As Canada’s largest city panics over a series of random stranger attacks, there is sudden media and political attention on Toronto’s exploding homeless population, especially the homeless who appear to be addicted or mentally ill.
“I have no doubt that these incidents have been taking place, but I think they are being over-reported,” Common Table volunteer Paul Pynchoski told The Catholic Register. “Certain aspects of them are repeated over and over again.”
The Common Table at Redeemer Anglican Church in downtown Toronto functions as a kind of community centre for Toronto’s homeless, providing meals, nursing, a book club, art and craft activities and a warm place to sit and talk.
Whether or not the attackers in nine headline-grabbing instances of stranger violence since Dec. 8 are homeless, or mentally ill, or addicted is mostly unknown. In one of the highest-profile cases, a homeless man, Ken Lee, was killed in an alleged swarming attack by eight teenaged girls between the ages of 13 and 16.
Media focus on the homeless, mentally ill and addicted has been everywhere.
“Are Toronto’s attacks linked to homelessness? Not necessarily,” Toronto Star columnist Bruce Arthur wrote in his Jan. 29 take on the situation. “But we know Toronto closed three of its 23 shelter hotels late in 2022 and plans to close five more in 2023; the pandemic increase in funding that accounts for 30 per cent of shelter beds has dried up.”
On Jan. 28, Toronto Sun columnist Warren Kinsella called Toronto “a scene out of Stanley Kubrick’s dystopian Clockwork Orange” and blamed the deinstitutionalization of the mentally ill.
“We have jettisoned the moral duty we owe those fellow citizens who desperately need psychiatric help. People who were protected, and helped, in psychiatric hospitals,” Kinsell wrote. “We’ve dropped them into the back alleys.”
A dangerous increase in the toxicity of street drugs gets the blame in a Jan. 27 Globe and Mail column by Gary Mason, headlined “Random acts of violence? Better get used to it.”
Toronto Mayor John Tory has dispatched 80 more police officers to patrol the transit system. He has called for a national conference on the issue and told CP24 Breakfast he’s “not timid” about drawing connections between mental health and violence in public places.
Tory’s plan also adds security guards and “Community Safety Ambassadors” working in the TTC system who are directed to deal with the city’s homeless population.
The mayor is pushing to add $48.3 million to Toronto’s police budget to cover about 200 more officers and programs addressing youth violence. The actual link between mental illness, homelessness and violence may not be so straightforward, pointed out psychiatrist Jack Haggarty. People suffering psychosis are at times a risk to others, he said.
“But they actually die from other causes 15 years earlier than the average person, and they have a higher risk of actually being victimized by others,” Haggarty told The Catholic Register.
Their treatment at the hands of others, their vulnerability to physical ailments and the risk of suicide make the mentally ill on the street vulnerable. A media picture of the homeless as a threat to the rest of us bothers Pynchoski, who leads a book club for the homeless.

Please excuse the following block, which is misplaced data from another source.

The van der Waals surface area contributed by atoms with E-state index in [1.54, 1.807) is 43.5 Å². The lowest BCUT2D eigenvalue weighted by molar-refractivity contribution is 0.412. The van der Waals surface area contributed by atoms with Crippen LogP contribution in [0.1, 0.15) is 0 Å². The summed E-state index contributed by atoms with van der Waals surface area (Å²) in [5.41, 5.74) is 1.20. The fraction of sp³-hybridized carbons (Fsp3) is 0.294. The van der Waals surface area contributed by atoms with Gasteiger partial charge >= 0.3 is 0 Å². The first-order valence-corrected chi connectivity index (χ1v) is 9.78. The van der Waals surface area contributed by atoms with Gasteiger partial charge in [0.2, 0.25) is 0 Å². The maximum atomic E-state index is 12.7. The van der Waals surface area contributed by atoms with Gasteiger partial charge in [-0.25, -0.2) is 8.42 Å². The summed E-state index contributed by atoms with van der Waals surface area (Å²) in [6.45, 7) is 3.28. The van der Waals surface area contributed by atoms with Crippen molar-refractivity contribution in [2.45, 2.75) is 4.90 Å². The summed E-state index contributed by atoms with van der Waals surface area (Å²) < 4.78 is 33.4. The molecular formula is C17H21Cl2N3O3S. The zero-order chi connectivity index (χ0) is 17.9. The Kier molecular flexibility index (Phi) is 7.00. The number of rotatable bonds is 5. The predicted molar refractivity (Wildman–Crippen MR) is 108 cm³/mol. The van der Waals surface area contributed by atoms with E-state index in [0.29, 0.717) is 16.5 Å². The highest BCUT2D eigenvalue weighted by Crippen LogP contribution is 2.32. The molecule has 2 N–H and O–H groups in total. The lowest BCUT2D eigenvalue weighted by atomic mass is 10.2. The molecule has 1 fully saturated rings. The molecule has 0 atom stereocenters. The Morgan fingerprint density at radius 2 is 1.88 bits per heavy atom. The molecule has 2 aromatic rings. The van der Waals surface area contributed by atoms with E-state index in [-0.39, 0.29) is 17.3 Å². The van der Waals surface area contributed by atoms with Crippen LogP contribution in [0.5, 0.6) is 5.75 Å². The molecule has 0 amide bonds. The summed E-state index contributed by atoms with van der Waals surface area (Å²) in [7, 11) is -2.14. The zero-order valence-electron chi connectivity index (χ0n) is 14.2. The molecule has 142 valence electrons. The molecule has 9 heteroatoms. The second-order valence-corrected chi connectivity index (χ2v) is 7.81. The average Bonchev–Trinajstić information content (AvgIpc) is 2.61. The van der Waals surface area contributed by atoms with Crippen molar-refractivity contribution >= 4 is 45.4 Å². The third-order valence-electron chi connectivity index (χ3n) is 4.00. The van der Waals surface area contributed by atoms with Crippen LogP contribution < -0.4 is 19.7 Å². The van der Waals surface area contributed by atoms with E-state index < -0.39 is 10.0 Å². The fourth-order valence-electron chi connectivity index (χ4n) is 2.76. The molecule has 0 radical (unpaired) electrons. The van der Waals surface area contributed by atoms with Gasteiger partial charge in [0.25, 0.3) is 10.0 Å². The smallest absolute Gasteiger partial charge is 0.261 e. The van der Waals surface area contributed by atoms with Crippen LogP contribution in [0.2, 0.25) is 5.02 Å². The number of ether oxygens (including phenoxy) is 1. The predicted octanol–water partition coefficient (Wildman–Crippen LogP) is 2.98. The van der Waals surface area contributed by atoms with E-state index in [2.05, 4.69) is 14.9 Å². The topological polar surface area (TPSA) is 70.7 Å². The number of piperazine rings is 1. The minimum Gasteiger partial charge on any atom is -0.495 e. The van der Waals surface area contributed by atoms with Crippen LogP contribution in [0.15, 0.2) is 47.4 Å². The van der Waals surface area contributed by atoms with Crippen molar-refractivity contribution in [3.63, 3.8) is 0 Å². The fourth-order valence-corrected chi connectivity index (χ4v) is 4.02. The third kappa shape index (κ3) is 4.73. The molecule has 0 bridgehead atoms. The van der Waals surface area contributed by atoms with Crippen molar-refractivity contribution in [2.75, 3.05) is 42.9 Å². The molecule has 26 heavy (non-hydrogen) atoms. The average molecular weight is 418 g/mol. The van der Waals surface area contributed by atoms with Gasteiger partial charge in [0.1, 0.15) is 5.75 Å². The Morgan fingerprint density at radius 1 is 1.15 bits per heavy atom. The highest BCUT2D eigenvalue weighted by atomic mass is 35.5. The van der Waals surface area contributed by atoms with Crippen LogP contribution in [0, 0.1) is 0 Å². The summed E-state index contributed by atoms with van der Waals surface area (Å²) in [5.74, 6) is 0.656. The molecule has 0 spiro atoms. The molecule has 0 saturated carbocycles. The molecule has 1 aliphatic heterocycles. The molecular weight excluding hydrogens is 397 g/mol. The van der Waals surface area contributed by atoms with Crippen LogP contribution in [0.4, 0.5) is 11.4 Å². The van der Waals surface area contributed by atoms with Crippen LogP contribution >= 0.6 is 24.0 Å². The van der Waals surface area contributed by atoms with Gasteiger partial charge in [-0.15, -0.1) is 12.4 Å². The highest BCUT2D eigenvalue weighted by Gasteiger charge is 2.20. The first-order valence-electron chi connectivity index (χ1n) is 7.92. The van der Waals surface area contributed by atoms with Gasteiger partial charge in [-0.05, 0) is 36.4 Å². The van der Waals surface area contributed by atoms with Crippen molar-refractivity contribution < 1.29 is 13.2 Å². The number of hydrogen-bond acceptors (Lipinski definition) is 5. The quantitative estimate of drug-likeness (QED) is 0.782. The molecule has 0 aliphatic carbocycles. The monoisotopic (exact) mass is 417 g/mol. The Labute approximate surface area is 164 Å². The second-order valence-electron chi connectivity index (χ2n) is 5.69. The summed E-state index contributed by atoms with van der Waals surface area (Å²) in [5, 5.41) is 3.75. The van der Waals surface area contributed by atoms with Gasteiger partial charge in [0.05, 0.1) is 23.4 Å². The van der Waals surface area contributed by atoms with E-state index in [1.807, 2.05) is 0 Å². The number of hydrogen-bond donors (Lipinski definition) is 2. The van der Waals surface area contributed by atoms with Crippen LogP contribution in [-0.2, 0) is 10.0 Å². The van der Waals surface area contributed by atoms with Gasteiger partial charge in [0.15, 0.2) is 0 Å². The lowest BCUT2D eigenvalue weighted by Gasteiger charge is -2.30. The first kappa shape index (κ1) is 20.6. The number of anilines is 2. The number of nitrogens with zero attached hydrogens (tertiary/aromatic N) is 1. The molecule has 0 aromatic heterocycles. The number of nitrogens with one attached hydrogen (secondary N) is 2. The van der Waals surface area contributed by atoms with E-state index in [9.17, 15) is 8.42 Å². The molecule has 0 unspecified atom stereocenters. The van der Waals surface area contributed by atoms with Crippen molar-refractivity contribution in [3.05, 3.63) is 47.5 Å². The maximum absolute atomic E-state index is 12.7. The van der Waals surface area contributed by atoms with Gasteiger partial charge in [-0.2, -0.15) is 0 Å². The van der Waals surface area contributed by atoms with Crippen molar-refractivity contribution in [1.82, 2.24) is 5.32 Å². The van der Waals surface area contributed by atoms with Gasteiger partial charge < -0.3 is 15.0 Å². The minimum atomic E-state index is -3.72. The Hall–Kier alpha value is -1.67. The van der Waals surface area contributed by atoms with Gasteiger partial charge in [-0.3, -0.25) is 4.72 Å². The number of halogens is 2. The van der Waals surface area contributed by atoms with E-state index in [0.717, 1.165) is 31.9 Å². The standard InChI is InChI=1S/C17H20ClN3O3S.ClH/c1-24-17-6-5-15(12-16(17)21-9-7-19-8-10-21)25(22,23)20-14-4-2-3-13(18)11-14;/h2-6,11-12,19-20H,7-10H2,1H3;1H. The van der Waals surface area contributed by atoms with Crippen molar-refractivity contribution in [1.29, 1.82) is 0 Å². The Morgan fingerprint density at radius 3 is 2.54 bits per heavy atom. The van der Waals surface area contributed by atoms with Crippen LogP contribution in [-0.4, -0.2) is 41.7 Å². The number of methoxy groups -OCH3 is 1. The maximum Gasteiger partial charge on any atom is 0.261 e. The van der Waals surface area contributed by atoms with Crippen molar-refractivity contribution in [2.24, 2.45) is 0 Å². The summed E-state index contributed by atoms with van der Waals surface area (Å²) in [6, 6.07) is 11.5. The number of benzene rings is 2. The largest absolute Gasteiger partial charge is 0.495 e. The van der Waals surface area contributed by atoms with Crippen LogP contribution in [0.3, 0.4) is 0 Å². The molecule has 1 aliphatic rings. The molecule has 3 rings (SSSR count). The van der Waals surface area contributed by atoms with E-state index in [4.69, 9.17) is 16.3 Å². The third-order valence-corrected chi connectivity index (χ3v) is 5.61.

“I don’t think the media is intentionally doing this, but I think we’re being pushed toward, ‘Oh God, we have to get tough on crime,’” he said. “It’s not a response of ‘What are the needs that are not being met here?’ We want to deal with the symptoms but we never want to deal with the problem.”
Just before the drumbeat of violent incidents grabbed the spotlight, Toronto’s Catholic hospital system put out a note to the city about how they’re dealing with the problem of Toronto’s 8,000 to 10,000 homeless people.
“We are seeing an increasing number of people with cold-related injuries. Routinely, we care for people who are homeless and suffering direct complications of cold weather: hypothermia, frostbite, swelling and infections, and exacerbation of pre-existing conditions,” said the Jan. 17 note on the Unity Health website. “We also see patients who require medical assistance because of the strategies used to survive outside in unpredictable weather. These include injuries from sleeping in unsafe areas or overdoses from substance use. We are also seeing many unhoused patients coming into our emergency departments simply looking for a space to shelter.”
Hospitals can’t solve Toronto’s homelessness problem, said St. Michael’s Hospital research scientist Dr. Stephen Hwang, an internationally renowned expert on health and homelessness.
“There’s no sense in which the health care system, or hospitals, can solve homelessness,” he told The Catholic Register.
“What we’re seeing is that the failures and gaps in our system are causing people to end up on the doorstep of our hospitals. Hospitals are simply the place of last resort for many people.”
Looking at a problem that has spread and deepened decade after decade since the 1980s, Hwang does not believe Toronto or Canada should just resign itself to the inevitability of tent cities, people in sleeping bags on city streets, open drug use on the subway and thousands in the shelter system with no way out.
“This is a problem that is definitely solvable. We didn’t get into this situation in months, or just 15 years,” said Hwang. “It’s been a problem that’s been building for a long time. It’s going to take us a while to turn this ship around, but it is possible to do so.”
Hwang’s prescription for a solution begins with an honest look at the problem. Even if many homeless people are obviously mentally ill or addicted or both, homelessness is not primarily a mental health issue, he said.